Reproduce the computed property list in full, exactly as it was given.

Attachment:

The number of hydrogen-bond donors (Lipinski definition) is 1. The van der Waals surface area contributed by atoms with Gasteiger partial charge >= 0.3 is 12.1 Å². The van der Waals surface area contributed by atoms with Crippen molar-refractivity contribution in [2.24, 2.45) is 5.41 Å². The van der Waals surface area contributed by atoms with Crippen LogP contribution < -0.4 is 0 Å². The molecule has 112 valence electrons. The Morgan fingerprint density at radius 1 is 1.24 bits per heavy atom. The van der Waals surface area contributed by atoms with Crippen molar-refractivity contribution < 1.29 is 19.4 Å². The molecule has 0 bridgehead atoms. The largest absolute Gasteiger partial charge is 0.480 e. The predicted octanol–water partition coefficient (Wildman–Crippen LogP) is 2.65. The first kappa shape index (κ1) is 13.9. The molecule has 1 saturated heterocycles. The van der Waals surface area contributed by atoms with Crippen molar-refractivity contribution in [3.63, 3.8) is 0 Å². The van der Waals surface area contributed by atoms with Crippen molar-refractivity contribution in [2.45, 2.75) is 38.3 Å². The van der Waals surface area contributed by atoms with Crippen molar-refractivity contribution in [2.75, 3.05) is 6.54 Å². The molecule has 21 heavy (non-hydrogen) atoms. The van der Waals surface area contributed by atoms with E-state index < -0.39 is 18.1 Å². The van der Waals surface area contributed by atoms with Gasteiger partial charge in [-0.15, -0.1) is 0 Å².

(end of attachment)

The number of hydrogen-bond donors (Lipinski definition) is 1. The van der Waals surface area contributed by atoms with Gasteiger partial charge >= 0.3 is 12.1 Å². The van der Waals surface area contributed by atoms with Crippen molar-refractivity contribution in [2.24, 2.45) is 5.41 Å². The van der Waals surface area contributed by atoms with Crippen LogP contribution < -0.4 is 0 Å². The molecule has 112 valence electrons. The Morgan fingerprint density at radius 1 is 1.24 bits per heavy atom. The van der Waals surface area contributed by atoms with Crippen molar-refractivity contribution < 1.29 is 19.4 Å². The molecule has 0 bridgehead atoms. The largest absolute Gasteiger partial charge is 0.480 e. The predicted octanol–water partition coefficient (Wildman–Crippen LogP) is 2.65. The first kappa shape index (κ1) is 13.9. The molecule has 1 saturated heterocycles. The van der Waals surface area contributed by atoms with Crippen molar-refractivity contribution in [3.63, 3.8) is 0 Å². The van der Waals surface area contributed by atoms with Crippen molar-refractivity contribution in [2.45, 2.75) is 38.3 Å². The van der Waals surface area contributed by atoms with Crippen molar-refractivity contribution in [2.75, 3.05) is 6.54 Å². The molecule has 21 heavy (non-hydrogen) atoms. The van der Waals surface area contributed by atoms with E-state index < -0.39 is 18.1 Å². The van der Waals surface area contributed by atoms with Gasteiger partial charge in [-0.15, -0.1) is 0 Å².